The basement of the Sutherland is a cluttered archive. Workers rehabbing the building unearthed the original cursive sign, which is being refit with neon, the original tables and a baby grand piano.

“We found [the piano] in the basement and pulled it up,” said Candice Coe, program director for the ballroom, which remains owned by Heartland Housing.

The piano was likely played by Monk, Parker said as he dug out the original bench.

“I remember that different musicians drew different types of crowds. Monk’s crowd probably was the most ‘way out’ group,” Artie Frazier, a former bartender at the Sutherland, told Walton. “People were coming long distances to see their favorite artist. They would arrange their vacations around the appearances of different attractions.”

The building declined with the neighborhood in the '80s. By 2010, the jazz history that permeated the building was joined by mold and rodents.

“We reconfigured the place entirely,” said Peter Cassel, director of community development for Antheus’ development arm, the Silliman Group, on an Oct. 11 tour of the building.

The baseboards chewed through by rodents are gone. The leaky radiators: gone. The walls speckled with black mold: gone. All were replaced with bone-colored baseboards, off-white electric radiators, eggshell drywall.

“It was atrocious,” Cassel said of the building before the renovation. “The whole building was a terrible mess.”

The purchase by Antheus was a harsh blow to many residents, who tried to buy the building and form a cooperative, but fell short of Heartland’s asking price and Antheus’ $2.7 million bid. Many tenants were also suspicious that MAC and Heartland would not follow through on promises to use a $150,000 fund from the sale to help ease their move. A misstatement by a Heartland Housing employee that residents did not need to pay the final month’s rent fanned the spark of suspicion into a flame of protest.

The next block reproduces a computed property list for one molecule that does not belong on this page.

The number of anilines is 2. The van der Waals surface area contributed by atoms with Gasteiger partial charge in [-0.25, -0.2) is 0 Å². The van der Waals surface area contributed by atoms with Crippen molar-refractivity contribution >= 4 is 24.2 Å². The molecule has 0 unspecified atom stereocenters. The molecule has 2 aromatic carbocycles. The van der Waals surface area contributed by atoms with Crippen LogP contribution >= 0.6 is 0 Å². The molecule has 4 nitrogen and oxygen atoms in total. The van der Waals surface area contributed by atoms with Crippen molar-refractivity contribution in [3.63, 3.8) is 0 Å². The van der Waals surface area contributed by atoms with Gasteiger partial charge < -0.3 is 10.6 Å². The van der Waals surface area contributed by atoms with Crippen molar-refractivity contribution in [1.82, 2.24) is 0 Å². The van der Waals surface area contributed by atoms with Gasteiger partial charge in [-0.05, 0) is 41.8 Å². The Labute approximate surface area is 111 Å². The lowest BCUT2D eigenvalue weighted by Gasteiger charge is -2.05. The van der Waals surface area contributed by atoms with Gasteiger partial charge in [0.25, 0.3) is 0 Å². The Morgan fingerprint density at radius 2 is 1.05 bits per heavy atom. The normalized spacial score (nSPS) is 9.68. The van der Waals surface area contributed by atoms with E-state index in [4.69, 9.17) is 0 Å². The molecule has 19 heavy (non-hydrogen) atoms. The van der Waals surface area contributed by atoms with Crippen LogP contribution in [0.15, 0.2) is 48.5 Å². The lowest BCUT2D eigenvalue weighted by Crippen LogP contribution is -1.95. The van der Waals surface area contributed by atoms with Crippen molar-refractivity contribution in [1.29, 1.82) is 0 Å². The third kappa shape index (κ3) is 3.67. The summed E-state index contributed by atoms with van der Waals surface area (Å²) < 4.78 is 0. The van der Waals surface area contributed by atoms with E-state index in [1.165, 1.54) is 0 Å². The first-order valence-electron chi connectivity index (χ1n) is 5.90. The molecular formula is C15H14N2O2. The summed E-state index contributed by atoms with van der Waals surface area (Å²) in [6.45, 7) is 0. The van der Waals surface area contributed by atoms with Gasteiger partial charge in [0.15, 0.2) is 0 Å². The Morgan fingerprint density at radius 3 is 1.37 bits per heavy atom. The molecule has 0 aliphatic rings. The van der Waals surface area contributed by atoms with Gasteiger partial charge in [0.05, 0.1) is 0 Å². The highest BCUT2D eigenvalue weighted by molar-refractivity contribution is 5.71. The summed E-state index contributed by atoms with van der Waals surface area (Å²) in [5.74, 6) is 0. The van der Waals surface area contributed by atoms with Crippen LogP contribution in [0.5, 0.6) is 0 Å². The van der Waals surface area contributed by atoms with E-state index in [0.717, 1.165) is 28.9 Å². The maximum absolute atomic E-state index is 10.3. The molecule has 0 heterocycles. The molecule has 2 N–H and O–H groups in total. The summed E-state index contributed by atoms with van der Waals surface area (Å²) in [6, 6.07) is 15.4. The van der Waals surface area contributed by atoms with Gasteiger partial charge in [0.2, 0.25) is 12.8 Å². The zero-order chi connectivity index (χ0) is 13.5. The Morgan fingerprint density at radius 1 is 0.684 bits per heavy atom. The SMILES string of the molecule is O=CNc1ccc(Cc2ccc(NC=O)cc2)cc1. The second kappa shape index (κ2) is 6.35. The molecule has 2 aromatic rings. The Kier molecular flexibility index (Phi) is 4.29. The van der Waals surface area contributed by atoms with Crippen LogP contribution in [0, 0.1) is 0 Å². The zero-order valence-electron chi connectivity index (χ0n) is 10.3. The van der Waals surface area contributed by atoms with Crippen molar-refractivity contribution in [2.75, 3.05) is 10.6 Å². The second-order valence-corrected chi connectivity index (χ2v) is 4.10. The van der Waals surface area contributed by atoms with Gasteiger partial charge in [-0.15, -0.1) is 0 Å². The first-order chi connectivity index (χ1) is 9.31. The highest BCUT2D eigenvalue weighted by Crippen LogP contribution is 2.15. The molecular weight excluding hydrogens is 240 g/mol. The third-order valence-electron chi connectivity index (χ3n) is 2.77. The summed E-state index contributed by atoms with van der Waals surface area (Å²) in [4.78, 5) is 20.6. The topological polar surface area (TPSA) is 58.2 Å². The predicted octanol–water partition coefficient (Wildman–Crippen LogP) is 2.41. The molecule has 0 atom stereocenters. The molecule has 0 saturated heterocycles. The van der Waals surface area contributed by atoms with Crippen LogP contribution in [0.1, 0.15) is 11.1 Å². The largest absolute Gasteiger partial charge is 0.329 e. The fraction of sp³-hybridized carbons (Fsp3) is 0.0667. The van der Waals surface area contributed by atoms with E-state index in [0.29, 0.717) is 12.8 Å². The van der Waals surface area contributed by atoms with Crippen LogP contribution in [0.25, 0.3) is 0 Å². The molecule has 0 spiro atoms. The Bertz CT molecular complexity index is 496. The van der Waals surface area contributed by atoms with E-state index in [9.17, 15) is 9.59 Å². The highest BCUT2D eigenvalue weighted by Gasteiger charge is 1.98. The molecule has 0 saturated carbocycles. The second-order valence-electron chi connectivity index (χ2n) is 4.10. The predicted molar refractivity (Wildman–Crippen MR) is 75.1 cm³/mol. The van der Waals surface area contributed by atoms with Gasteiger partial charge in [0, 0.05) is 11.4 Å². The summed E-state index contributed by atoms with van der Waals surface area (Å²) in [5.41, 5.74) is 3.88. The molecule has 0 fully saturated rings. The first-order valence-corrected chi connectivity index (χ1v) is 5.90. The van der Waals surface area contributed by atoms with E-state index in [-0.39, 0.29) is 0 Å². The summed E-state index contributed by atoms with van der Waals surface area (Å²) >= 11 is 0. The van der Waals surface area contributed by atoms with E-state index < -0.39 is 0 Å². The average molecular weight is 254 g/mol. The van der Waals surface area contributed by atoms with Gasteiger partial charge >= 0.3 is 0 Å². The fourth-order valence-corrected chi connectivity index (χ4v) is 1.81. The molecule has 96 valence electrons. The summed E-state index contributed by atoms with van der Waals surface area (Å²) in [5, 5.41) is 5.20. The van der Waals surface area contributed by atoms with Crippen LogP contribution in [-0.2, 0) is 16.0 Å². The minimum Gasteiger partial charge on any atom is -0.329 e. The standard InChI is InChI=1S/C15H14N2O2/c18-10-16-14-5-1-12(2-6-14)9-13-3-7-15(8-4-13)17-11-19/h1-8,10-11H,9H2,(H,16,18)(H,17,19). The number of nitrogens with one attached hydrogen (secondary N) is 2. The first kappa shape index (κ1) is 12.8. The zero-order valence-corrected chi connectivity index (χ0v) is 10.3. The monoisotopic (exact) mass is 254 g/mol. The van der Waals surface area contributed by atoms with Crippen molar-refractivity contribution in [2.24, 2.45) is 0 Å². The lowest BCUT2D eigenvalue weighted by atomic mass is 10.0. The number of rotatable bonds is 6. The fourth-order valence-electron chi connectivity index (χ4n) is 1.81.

“It is clear that MAC Properties values profit over people,” said Jitu Brown of the Kenwood Oakland Community Organization, rallying residents at an Aug. 20, 2010, protest in front of Cassel’s 1364 E. 53rd St. office. The residents are being “treated like animals. The main purpose [of the evictions] is clearing the building like the tenants are cattle.”

KOCO and the residents were appalled that MAC would use the threat of eviction to hurry residents out of their apartments. Only eight units paid the final month’s rent and were spared the eviction notice.

“We said they’re welcome to come back. If they come with some subsidy, we’ll make it work,” Cassel said on the Oct. 11 tour down a darkened hallway waiting for an electrical hookup.

It is unlikely many would be approved. As a matter of policy, MAC Properties will not sign a lease with a prospective tenant with an eviction on his record. The tenants are now scattered across the city, many landing in other neighborhoods on the South Side.

A quarter of the units are subsidized, a holdover from Heartland Housing’s ownership, and many of the former residents carried subsidies with them that could come back to the building.

“We know who they all are,” Cassel said of the former residents. “We’ve had some calls, and we’re running some applications.”